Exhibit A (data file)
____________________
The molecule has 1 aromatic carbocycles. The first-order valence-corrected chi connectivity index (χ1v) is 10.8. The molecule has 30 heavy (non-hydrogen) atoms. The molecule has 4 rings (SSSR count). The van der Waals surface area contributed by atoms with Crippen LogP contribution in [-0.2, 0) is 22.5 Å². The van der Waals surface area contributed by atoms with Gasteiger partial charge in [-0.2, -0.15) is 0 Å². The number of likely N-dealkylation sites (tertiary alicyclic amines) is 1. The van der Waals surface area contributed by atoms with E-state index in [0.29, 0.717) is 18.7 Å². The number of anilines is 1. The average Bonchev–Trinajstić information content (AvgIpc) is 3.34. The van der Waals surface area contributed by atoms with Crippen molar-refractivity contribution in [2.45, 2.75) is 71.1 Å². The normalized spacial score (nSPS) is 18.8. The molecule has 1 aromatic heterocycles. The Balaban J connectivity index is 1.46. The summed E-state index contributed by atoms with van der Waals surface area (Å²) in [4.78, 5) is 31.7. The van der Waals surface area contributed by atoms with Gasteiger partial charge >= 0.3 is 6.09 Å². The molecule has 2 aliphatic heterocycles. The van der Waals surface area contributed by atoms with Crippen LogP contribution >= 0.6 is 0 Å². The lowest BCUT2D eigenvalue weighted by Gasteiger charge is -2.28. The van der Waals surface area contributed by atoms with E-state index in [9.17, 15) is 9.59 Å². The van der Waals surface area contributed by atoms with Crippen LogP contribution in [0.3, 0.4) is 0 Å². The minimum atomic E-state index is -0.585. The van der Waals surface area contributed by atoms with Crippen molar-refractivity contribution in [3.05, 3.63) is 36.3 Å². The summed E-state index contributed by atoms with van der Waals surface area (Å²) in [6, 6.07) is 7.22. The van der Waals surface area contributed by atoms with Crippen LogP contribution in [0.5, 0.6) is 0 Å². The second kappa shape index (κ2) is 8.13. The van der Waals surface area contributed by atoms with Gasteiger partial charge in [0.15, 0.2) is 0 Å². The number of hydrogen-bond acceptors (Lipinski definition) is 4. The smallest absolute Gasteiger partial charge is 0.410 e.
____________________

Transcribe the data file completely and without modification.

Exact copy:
The molecule has 1 aromatic carbocycles. The first-order valence-corrected chi connectivity index (χ1v) is 10.8. The molecule has 30 heavy (non-hydrogen) atoms. The molecule has 4 rings (SSSR count). The van der Waals surface area contributed by atoms with Crippen LogP contribution in [-0.2, 0) is 22.5 Å². The van der Waals surface area contributed by atoms with Gasteiger partial charge in [-0.2, -0.15) is 0 Å². The number of likely N-dealkylation sites (tertiary alicyclic amines) is 1. The van der Waals surface area contributed by atoms with E-state index in [0.29, 0.717) is 18.7 Å². The number of anilines is 1. The average Bonchev–Trinajstić information content (AvgIpc) is 3.34. The van der Waals surface area contributed by atoms with Crippen molar-refractivity contribution in [2.45, 2.75) is 71.1 Å². The normalized spacial score (nSPS) is 18.8. The molecule has 1 aromatic heterocycles. The Balaban J connectivity index is 1.46. The summed E-state index contributed by atoms with van der Waals surface area (Å²) in [4.78, 5) is 31.7. The van der Waals surface area contributed by atoms with Gasteiger partial charge >= 0.3 is 6.09 Å². The molecule has 2 aliphatic heterocycles. The van der Waals surface area contributed by atoms with Crippen LogP contribution >= 0.6 is 0 Å². The lowest BCUT2D eigenvalue weighted by Gasteiger charge is -2.28. The van der Waals surface area contributed by atoms with E-state index in [9.17, 15) is 9.59 Å². The van der Waals surface area contributed by atoms with Crippen LogP contribution in [0.3, 0.4) is 0 Å². The minimum atomic E-state index is -0.585. The van der Waals surface area contributed by atoms with Crippen molar-refractivity contribution in [3.05, 3.63) is 36.3 Å². The summed E-state index contributed by atoms with van der Waals surface area (Å²) in [6, 6.07) is 7.22. The van der Waals surface area contributed by atoms with Crippen LogP contribution in [0.5, 0.6) is 0 Å². The second kappa shape index (κ2) is 8.13. The van der Waals surface area contributed by atoms with Gasteiger partial charge in [0.15, 0.2) is 0 Å². The number of hydrogen-bond acceptors (Lipinski definition) is 4. The smallest absolute Gasteiger partial charge is 0.410 e.